Chilton, Dallas and Bibb counties, located in west central Alabama, share an abundance of natural resources, a rich heritage and cultural and recreation resources. And they are working hard and successfully to attract business and industry to the area.
Economic developers are working to ensure that more people are able to work in the county that they live in, and there have been several new developments in that area. Each county has an airport that is geared toward more development.
In Chilton County in 2015, there were at least 11 expansions announced, totaling $12.4 million and adding 79 jobs. Last fall, the county and the city of Clanton purchased more than 500 acres near Exit 212 on Interstate 65 for an industrial park. At the same time, agriculture continues to be an important sector of the Chilton County economy.
In Chilton County, residents voted overwhelmingly for a one-cent sales tax increase to build a new hospital. This fall, St. Vincent’s Chilton will open, giving residents a hospital for the first time since 2012. It can be seen from I-65 and officials hope it will spur economic growth.
Local developers in Dallas County are buying historic buildings and refurbishing them for lofts and businesses, and the city of Selma is making improvements in the historic district downtown, the site of several developments in the Civil Rights movement. A historic theater is now being operated by a local church, helping provide jobs for youth.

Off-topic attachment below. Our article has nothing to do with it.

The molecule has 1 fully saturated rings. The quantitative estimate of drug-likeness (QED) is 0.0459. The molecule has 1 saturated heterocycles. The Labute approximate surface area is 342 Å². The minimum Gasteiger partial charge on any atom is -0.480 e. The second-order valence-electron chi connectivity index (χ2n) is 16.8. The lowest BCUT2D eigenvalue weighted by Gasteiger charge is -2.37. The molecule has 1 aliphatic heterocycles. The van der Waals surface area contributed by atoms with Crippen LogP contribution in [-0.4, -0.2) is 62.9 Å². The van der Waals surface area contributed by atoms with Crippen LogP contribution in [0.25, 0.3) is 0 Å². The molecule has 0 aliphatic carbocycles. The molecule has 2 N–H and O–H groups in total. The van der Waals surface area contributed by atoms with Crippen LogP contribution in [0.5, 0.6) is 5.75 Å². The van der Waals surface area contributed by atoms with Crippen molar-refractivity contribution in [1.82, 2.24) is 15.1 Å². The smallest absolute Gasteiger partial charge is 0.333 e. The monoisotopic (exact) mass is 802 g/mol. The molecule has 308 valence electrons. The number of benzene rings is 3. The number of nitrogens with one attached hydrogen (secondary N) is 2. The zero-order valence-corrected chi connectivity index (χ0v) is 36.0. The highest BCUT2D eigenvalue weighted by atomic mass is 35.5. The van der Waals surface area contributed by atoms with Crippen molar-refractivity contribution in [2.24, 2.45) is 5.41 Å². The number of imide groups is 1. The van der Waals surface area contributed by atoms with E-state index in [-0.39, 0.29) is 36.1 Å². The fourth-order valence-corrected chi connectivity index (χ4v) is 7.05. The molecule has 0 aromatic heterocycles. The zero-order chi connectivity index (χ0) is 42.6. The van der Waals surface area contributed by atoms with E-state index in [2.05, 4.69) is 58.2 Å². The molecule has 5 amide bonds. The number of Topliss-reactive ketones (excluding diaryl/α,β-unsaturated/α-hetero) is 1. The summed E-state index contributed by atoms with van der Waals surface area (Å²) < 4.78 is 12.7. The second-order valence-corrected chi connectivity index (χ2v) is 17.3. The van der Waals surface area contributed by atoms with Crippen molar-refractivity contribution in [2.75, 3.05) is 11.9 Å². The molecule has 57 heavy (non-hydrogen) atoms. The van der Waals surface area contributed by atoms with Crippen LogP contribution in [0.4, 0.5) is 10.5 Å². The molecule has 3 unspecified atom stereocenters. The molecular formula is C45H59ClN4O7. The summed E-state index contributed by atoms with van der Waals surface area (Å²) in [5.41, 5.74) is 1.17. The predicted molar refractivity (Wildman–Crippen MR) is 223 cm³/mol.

In Bibb County, the city of Centreville is building a pavilion as part of improvements to its River Walk area, with volunteers working on the nearby historic Centreville Depot. The Depot houses the Bibb County Chamber of Commerce and more public areas are planned.
In 2015, Dallas County ranked in the upper 50 percent of Alabama’s 67 counties for job growth and capital investment. The state’s most recent report shows one new company, Aguila Recovery Products, with 22 jobs and a $1.4 million investment. Six other companies expanded, with a total investment of $63 million and a combined 241 added jobs. Expanding companies include automotive suppliers, paper and wood products companies.
“Our three main targets are aviation, forest products and automotive, ” says Wayne Vardaman, executive director of the Selma Dallas County Economic Development Authority. “We have a 10, 000-foot runway, we are in the wood basket of the state, and we have three automotive suppliers that employ nearly 1, 000 people.” The county also is working toward getting international pilot training to its airport. The airport also includes a busy industrial park.
Since 2011, Bibb County has recorded $13 million in investment and 302 new jobs, says Mark Tyner, Bibb County administrator and economic development director. “We are focusing on manufacturing and industrial clients, especially with the potential offered by the Scott G. Davis Industrial Park, ” Tyner says. “With over 500 available acres, close proximity to Interstate 59/20 and Mercedes-Benz U.S. International Inc., and a commitment by the community to provide as many opportunities for residents as possible, the park is poised to develop very quickly.”
The park’s initial client, ThyssenKrupp Materials North America Inc., a materials processing and distribution center, is exceeding goals and expectations and has been a welcome addition to the community, Tyner says. The plant is undergoing road resurfacing and other improvements.
Lori Chandler Pruitt is a freelance writer for Business Alabama. She lives in Birmingham.
Text by Lori Chandler Pruitt